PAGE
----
Cohen and his colleagues reviewed Mexico’s document and concluded that it had multiple problems.

The first was that the medical kits included not only ivermectin, but also paracetamol, aspirin and oximeters. It was unclear which of the items might have improved the patients’ health, Cohen said, and the study subjects were not randomly selected, like in a clinical trial. Additionally, the city government had not declared its conflict of interest, i.e., it would benefit if the study presented the program as a success. And the city was mass-distributing a drug that international authorities, including the World Health Organization, say should only be used to treat covid-19 in clinical trials.

What was most concerning to Cohen was that the 10,000 downloads were probably not the result of scientists questioning the merits of the program. “We believed the newspaper was being used to spread misinformation,” Cohen said.

Authorities in Mexico City denied that the program was an unethical experiment.

Health Secretary Oliva López Arellano said the decision to use ivermectin was made at “a different time” in the pandemic, before vaccines were widely available. Some other cities around the world were also offering the drug to citizens sick from the pandemic, she said. Although she acknowledged the controversy, “it was more in terms of whether it was helpful” in treating covid-19, she said, and not whether small doses could cause harm.

The real problem was not such limited doses, she said, but a trend in the United States and elsewhere of citizens poisoning themselves with large amounts of ivermectin, or even using a version intended for animals. “What we want to point out is that all the kits have always been distributed by medical professionals, with safe doses,” she said.

It is highly unusual for a government agency to distribute a drug that even the country’s drug regulatory body has not authorized to treat a disease. Mexico’s top health officials – including coronavirus czar Hugo López-Gatell – have consistently warned citizens not to use ivermectin for covid-19.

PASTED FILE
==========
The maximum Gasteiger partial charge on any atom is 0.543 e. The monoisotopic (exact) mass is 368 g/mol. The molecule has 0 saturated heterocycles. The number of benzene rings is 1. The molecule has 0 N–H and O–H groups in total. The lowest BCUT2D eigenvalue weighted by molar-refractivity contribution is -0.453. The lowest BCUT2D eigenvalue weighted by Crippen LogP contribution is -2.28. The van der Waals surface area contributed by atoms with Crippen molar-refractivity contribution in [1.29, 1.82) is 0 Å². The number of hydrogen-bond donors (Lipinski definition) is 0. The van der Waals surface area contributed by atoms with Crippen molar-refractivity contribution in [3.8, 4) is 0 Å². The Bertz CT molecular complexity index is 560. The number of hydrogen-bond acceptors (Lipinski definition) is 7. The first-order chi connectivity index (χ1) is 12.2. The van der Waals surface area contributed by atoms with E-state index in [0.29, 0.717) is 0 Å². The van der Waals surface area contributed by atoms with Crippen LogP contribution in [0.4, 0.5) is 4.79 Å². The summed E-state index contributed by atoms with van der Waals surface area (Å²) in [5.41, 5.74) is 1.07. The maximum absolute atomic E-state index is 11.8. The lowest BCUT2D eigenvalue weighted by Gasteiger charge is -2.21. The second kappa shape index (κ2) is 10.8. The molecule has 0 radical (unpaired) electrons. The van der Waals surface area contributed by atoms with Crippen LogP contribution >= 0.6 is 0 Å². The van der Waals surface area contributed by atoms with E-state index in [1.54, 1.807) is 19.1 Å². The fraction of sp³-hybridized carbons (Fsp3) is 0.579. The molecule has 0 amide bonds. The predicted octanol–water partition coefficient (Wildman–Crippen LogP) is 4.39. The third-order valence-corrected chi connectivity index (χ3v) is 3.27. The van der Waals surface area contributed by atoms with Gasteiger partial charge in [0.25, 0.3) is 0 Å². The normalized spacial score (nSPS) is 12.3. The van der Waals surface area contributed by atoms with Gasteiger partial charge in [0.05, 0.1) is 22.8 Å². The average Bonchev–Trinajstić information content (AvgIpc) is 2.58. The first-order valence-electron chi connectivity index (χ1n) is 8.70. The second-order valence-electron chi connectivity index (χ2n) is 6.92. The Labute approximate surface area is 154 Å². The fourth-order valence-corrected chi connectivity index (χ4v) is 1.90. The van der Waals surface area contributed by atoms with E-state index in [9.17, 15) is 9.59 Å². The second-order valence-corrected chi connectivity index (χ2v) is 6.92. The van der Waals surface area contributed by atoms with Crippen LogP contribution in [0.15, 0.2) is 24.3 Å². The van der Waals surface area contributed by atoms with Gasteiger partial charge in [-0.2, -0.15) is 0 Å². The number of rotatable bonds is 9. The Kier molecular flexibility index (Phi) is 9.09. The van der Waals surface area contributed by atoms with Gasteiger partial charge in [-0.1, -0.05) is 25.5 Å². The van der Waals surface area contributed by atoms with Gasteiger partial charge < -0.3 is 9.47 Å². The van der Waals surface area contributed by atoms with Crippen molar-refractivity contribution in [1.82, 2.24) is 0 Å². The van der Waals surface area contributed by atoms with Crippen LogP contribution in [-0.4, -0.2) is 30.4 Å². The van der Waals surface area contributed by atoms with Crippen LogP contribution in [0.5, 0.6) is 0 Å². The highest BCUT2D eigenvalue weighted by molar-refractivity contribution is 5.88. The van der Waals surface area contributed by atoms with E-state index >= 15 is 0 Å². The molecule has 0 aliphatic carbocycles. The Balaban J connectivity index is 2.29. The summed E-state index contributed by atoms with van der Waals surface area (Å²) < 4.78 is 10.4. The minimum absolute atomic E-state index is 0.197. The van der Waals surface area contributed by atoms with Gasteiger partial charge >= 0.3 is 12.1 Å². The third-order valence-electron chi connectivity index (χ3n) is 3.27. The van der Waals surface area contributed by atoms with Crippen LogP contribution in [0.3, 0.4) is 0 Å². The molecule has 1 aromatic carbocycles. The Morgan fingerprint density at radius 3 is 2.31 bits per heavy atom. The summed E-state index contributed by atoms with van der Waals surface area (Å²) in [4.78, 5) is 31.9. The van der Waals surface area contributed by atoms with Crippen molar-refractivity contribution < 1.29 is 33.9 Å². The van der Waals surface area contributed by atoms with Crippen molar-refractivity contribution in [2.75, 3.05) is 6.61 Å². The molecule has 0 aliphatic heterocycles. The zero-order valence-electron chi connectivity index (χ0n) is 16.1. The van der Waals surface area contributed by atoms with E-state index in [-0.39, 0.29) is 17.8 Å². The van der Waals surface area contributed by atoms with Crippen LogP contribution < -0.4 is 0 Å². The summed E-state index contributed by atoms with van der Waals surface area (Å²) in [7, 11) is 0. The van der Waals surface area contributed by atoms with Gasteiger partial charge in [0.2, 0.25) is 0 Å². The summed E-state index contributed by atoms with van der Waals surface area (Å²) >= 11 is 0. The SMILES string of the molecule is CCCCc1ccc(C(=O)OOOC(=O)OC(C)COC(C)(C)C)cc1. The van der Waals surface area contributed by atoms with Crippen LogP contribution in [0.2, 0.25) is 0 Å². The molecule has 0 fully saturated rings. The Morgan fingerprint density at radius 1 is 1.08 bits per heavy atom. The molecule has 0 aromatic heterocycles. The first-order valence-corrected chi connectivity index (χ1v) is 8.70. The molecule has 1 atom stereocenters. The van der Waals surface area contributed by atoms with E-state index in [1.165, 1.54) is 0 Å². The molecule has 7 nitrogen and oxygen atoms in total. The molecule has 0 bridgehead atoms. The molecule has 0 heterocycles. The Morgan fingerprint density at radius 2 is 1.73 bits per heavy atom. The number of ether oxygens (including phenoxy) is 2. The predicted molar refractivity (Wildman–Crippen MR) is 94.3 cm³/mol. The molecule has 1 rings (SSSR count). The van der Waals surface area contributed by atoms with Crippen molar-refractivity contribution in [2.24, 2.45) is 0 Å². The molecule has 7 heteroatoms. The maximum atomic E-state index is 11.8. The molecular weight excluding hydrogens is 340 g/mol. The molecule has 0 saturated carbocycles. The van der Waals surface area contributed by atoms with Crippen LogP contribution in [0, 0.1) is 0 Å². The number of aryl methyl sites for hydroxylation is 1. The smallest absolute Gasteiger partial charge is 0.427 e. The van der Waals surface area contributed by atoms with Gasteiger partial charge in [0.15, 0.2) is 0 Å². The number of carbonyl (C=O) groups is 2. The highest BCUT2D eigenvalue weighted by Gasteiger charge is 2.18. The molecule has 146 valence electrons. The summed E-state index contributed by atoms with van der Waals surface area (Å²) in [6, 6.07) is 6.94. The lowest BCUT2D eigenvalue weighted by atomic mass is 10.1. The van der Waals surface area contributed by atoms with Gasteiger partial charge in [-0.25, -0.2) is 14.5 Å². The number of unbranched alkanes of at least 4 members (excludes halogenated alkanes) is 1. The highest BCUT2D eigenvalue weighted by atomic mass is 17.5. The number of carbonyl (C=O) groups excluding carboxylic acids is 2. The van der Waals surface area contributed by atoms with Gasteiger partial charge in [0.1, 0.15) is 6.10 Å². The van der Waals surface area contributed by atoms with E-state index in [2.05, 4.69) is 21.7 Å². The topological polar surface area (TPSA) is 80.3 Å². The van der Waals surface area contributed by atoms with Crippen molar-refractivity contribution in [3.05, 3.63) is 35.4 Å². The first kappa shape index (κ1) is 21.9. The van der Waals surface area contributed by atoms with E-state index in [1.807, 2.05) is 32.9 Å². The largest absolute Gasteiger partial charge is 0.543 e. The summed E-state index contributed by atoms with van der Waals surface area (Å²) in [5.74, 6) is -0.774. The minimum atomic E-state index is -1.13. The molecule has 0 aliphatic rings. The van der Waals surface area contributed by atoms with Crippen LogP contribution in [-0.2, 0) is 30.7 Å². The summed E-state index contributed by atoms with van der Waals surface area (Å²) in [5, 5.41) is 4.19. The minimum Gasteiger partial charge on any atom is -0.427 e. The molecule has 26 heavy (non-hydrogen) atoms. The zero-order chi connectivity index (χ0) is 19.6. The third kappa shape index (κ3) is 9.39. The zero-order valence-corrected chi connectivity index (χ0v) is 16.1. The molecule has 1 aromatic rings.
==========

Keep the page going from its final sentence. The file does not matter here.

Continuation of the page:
Merino, the lead author of the Mexico City study, accused Cohen of being “colonialist and authoritarian” in retracting the article. Merino, a political scientist who directs the city’s Digital Agency for Public Innovation, acknowledged that the ivermectin study was not a clinical trial, but rather an observational study, in which researchers analyze the effect of an intervention without controlling who is affected.

“It is very obvious that in the United States the mere mention of ivermectin triggers political and media delirium,” he wrote in a letter signed by most of the study’s co-authors.

Mexico City stopped distributing ivermectin in September and is now basing its covid-19 strategy on vaccines.

Sheinbaum, a protege of President Andrés Manuel López Obrador, is widely seen as one of the best candidates to succeed him when his term ends in 2024. From the start of the pandemic, his government has tried to distance itself from efforts to López Obrador to minimize coronavirus, urging greater use of masks and coronavirus testing,

Yet the densely populated city has been one of the hardest hit capitals in the world during the pandemic. According to government estimates, it has suffered more than 86,000 deaths from covid-19.